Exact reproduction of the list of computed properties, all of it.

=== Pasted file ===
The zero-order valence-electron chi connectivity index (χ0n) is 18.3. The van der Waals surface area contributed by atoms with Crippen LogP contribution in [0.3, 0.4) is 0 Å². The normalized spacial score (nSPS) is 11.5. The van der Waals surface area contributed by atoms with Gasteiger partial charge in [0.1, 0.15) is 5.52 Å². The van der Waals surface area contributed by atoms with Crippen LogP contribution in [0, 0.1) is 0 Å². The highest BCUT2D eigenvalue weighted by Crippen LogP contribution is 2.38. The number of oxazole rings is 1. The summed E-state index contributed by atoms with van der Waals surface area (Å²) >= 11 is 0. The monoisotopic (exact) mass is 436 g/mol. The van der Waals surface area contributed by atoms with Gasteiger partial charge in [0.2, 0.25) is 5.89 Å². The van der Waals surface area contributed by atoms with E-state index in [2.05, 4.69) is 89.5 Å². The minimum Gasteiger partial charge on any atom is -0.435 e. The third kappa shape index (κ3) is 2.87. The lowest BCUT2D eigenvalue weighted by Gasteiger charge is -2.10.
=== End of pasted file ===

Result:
The zero-order valence-electron chi connectivity index (χ0n) is 18.3. The van der Waals surface area contributed by atoms with Crippen LogP contribution in [0.3, 0.4) is 0 Å². The normalized spacial score (nSPS) is 11.5. The van der Waals surface area contributed by atoms with Gasteiger partial charge in [0.1, 0.15) is 5.52 Å². The van der Waals surface area contributed by atoms with Crippen LogP contribution in [0, 0.1) is 0 Å². The highest BCUT2D eigenvalue weighted by Crippen LogP contribution is 2.38. The number of oxazole rings is 1. The summed E-state index contributed by atoms with van der Waals surface area (Å²) >= 11 is 0. The monoisotopic (exact) mass is 436 g/mol. The van der Waals surface area contributed by atoms with Gasteiger partial charge in [0.2, 0.25) is 5.89 Å². The van der Waals surface area contributed by atoms with E-state index in [2.05, 4.69) is 89.5 Å². The minimum Gasteiger partial charge on any atom is -0.435 e. The third kappa shape index (κ3) is 2.87. The lowest BCUT2D eigenvalue weighted by Gasteiger charge is -2.10.